Group to explore corridor through Butterfield, Middle canyons

Published: Tuesday, April 15 2014 4:38 p.m. MDT

Salt Lake County resident Sean Hoover likes to ride his bike up and down Butterfield Canyon because its one of the few areas in the valley where there is no traffic or cars for six months out of the year. A proposed corridor through Butterfield and Middle canyons could change that.

Alan Neves, Deseret News

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HERRIMAN — The Oquirrh Connection Committee is in the early stages of discussing a feasibility study to expand and improve the road through Butterfield and Middle canyons.

The committee hopes to create a corridor that would cut 20 miles of travel between Salt Lake and Tooele counties. The road, which currently closes between November and June, would then stay open year-round.

“It’s quiet. It’s peaceful,” said Salt Lake County resident Sean Hoover. “We see wildlife."

But all of that serenity would disappear for Hoover, a cyclist, if the project becomes a reality.

“It’s one of the few areas in the valley we can go six months out of the year, no traffic, no cars,” he said.

On his bike rides up and down Butterfield Canyon, he sees that the road "gets widely used in the winter and summer time, there are people up here constantly,” Hoover said.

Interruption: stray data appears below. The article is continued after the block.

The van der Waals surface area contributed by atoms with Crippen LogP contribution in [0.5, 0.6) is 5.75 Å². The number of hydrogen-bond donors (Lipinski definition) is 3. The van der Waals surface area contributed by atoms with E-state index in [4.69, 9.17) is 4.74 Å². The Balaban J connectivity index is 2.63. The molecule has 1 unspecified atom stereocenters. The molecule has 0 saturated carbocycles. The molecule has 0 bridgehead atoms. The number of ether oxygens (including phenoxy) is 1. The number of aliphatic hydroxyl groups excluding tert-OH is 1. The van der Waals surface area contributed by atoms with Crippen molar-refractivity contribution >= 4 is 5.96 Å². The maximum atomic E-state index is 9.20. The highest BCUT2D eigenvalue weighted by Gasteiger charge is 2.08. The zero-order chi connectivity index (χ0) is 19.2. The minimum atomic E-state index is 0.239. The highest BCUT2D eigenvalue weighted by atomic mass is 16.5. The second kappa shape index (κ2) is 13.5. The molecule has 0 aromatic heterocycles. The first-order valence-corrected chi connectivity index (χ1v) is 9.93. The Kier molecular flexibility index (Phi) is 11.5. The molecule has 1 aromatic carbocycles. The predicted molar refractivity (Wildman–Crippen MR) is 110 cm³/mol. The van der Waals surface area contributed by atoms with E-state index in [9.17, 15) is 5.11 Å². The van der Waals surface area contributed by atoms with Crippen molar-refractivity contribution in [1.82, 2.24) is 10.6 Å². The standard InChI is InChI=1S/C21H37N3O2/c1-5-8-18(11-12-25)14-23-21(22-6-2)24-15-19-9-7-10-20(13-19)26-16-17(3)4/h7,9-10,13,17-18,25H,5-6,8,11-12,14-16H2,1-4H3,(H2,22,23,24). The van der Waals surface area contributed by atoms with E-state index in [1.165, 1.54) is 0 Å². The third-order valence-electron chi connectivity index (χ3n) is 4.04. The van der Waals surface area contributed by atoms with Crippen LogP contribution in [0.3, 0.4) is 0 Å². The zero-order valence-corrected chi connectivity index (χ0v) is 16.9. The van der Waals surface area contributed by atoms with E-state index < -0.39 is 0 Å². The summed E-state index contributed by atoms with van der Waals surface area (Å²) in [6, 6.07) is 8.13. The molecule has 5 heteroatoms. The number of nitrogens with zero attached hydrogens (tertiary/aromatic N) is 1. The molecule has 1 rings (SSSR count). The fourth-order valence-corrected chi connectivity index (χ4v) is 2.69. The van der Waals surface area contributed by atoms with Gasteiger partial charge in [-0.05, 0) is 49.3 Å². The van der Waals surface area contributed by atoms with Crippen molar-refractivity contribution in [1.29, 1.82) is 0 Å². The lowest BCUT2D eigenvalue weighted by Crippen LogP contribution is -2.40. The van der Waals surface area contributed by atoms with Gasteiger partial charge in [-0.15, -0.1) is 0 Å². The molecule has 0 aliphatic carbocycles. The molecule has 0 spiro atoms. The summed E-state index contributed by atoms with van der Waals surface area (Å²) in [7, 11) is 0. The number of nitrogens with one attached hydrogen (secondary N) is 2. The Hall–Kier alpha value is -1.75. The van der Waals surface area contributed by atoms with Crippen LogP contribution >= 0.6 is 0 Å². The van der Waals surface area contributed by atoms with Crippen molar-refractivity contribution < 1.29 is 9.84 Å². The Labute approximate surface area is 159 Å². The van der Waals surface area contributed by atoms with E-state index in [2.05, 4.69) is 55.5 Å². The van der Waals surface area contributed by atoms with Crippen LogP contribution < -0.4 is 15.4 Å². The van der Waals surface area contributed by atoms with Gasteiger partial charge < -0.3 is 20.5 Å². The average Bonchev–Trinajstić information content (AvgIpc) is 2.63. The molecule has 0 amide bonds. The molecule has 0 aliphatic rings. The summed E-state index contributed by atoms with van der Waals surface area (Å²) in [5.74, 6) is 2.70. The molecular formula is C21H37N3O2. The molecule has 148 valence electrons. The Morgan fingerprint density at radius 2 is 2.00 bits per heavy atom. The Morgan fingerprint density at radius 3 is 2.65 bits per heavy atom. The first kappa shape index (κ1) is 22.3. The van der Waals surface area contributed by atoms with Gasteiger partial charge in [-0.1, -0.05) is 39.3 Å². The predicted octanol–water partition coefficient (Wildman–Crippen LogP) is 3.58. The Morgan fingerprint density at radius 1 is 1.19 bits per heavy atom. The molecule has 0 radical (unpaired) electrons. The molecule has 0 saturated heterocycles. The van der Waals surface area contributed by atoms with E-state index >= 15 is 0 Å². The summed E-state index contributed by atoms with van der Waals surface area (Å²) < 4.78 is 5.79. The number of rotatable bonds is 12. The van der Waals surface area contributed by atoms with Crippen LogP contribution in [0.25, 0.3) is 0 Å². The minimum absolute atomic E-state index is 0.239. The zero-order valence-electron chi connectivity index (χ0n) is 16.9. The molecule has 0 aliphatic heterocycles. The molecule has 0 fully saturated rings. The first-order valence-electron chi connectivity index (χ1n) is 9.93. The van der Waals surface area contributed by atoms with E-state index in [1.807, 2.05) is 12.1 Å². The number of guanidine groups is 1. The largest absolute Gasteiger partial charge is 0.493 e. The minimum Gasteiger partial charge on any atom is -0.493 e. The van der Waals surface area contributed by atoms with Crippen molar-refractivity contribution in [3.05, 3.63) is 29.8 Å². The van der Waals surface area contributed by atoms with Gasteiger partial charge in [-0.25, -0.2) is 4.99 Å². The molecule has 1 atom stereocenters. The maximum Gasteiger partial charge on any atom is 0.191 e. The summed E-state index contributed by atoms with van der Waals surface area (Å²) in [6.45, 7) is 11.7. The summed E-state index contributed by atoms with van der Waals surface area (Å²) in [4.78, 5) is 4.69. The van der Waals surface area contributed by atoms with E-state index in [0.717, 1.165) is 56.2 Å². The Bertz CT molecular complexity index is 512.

The road covers 48 miles between the two counties. The road is paved on the Salt Lake County side but not on the Tooele County side. The plan also includes a tunnel at the steepest part of the canyon.

“Tunnel sounds interesting. Tunnels aren’t usually safe for cyclists,” said Hoover.

If the project goes through, he hopes it would accommodate cyclists, runners and pedestrians. “If they do just the road, then I’m not in favor of that at all,” he said.

“I think the road can be constructed so that both goals and objectives could be met,” said Herriman Mayor Carmen Freeman, who heads the committee. “We can have access to the counties and also preserve the beauty as well as recreational activities that can take place in the canyon."

Freeman said talk of the road was heightened with news of the possibility the Utah State Prison could move to Tooele County.

The expansion “would be more viable for relatives and others who have family members who are at the prison and give them better flexibility of visiting. Also, (better access for) workers who would work there,” Freeman said.

Expanding the road would benefit the growing population in the area as well as help the environment in the long run, he said. “We think that by helping to spread out the traffic congestion, that would help to minimize some of the air quality issues.”

Early estimates suggest the project would cost half a billion dollars.


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